An alchemical algorithm

In 1977, Helaman Ferguson and Rodney Forcade made the biggest advance in integer-relation detection since Euclid, whose method for finding the greatest common divisor of two numbers dates to about 300 BCE. For over 2,000 years mathematicians as renowned as Leonhard Euler, Carl Gustav Jacobi, Henri Poincaré, and Hermann Minkowksi sought ways to find integer relations among more than two numbers. Ferguson and Forcade succeeded where they failed.

In the 1990s David Bailey collaborated with Ferguson on a new algorithm called PSLQ, which runs on high-performance computers. Integer-relation detection suddenly became practical, efficient, and fruitful -- so much so that in 2000, the editors of Computing in Science and Engineering named PSLQ one of the "top 10 algorithms of the century." This simple formula can calculate any binary or hexadecimal digit of pi without calculating the digits preceding it.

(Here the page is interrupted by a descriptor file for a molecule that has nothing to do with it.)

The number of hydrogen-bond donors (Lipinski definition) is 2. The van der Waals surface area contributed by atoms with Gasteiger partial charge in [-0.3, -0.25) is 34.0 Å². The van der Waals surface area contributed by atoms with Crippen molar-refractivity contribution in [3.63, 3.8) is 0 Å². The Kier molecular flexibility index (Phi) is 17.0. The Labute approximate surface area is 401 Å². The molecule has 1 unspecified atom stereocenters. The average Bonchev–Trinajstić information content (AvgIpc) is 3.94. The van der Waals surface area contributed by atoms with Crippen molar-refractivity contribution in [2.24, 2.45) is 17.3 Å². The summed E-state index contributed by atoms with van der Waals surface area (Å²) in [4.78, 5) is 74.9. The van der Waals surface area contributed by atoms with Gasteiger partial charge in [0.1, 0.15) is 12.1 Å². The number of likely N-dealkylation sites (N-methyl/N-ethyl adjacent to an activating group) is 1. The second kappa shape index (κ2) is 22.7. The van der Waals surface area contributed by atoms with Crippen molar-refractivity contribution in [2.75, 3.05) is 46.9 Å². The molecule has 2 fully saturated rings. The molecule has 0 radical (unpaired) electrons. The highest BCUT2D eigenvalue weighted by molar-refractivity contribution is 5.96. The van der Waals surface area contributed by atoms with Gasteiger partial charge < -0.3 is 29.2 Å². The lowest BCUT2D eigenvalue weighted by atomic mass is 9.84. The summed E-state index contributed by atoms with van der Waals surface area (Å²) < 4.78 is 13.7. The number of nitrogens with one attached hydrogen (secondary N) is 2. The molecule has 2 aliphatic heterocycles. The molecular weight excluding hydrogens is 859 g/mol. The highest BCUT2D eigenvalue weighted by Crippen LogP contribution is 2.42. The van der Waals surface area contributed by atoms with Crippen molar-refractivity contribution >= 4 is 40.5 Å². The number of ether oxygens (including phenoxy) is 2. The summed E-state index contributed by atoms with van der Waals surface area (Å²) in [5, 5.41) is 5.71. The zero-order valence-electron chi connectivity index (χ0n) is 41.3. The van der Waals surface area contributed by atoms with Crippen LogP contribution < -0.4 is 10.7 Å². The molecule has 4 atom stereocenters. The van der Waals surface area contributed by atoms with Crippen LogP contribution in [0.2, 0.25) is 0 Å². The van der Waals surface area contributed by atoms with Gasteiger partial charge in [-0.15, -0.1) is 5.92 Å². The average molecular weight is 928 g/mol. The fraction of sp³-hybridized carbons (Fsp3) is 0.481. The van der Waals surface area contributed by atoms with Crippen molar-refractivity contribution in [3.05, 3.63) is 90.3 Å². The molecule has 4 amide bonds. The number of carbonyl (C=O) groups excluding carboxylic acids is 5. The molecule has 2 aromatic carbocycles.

Among other relations, PSLQ has uncovered formulas in algebraic number theory, relations among quantum field theory constants symbolized by Feynman diagrams, and a surprisingly simple formula, given in a paper by Bailey, Peter Borwein, and Simon Plouffe (BBP), that can calculate any binary digit of pi without calculating the digits preceding it.

Now a desktop computer can do what mathematicians, until recently, thought was impossible (although BBP works only for binary digits, not decimal ones).

Finding pi's millionth binary digit takes a few seconds, using this simple program and very little memory.

Or visit a NERSC web page, to find out if your name, or any short digit string, appears within pi's first four billion binary digits.

Underlying the astonishing BBP formula lies a deeper theory of the expansions of fundamental constants, one that has provided a remarkable proof of the digit randomness of an entire class of numbers. Pi isn't included yet, but it may not be far behind.

More on the BBP algorithm